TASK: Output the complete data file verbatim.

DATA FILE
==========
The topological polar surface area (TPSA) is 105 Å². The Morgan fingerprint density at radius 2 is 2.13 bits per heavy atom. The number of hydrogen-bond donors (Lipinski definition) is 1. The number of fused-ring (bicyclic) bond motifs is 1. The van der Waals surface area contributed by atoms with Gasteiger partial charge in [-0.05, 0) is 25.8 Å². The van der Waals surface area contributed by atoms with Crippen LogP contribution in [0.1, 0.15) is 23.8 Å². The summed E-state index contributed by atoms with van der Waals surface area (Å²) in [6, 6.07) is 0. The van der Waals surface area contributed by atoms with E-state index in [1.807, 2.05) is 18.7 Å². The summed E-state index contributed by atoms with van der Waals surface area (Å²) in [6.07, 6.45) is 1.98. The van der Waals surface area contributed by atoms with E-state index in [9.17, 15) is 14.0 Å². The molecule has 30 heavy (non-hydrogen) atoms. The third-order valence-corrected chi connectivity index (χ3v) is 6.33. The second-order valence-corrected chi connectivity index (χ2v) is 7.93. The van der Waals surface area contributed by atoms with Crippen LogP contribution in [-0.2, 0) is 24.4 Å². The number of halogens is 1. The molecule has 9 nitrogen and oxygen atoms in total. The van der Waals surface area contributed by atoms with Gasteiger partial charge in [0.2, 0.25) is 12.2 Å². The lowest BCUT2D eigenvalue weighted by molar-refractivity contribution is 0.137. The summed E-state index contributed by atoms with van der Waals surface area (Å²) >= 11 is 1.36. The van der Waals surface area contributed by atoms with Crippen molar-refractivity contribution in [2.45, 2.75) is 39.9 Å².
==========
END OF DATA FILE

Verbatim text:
The topological polar surface area (TPSA) is 105 Å². The Morgan fingerprint density at radius 2 is 2.13 bits per heavy atom. The number of hydrogen-bond donors (Lipinski definition) is 1. The number of fused-ring (bicyclic) bond motifs is 1. The van der Waals surface area contributed by atoms with Gasteiger partial charge in [-0.05, 0) is 25.8 Å². The van der Waals surface area contributed by atoms with Crippen LogP contribution in [0.1, 0.15) is 23.8 Å². The summed E-state index contributed by atoms with van der Waals surface area (Å²) in [6, 6.07) is 0. The van der Waals surface area contributed by atoms with E-state index in [1.807, 2.05) is 18.7 Å². The summed E-state index contributed by atoms with van der Waals surface area (Å²) in [6.07, 6.45) is 1.98. The van der Waals surface area contributed by atoms with E-state index in [9.17, 15) is 14.0 Å². The molecule has 30 heavy (non-hydrogen) atoms. The third-order valence-corrected chi connectivity index (χ3v) is 6.33. The second-order valence-corrected chi connectivity index (χ2v) is 7.93. The van der Waals surface area contributed by atoms with Crippen LogP contribution in [-0.2, 0) is 24.4 Å². The number of halogens is 1. The molecule has 9 nitrogen and oxygen atoms in total. The van der Waals surface area contributed by atoms with Gasteiger partial charge in [0.2, 0.25) is 12.2 Å². The lowest BCUT2D eigenvalue weighted by molar-refractivity contribution is 0.137. The summed E-state index contributed by atoms with van der Waals surface area (Å²) >= 11 is 1.36. The van der Waals surface area contributed by atoms with Crippen molar-refractivity contribution in [2.45, 2.75) is 39.9 Å².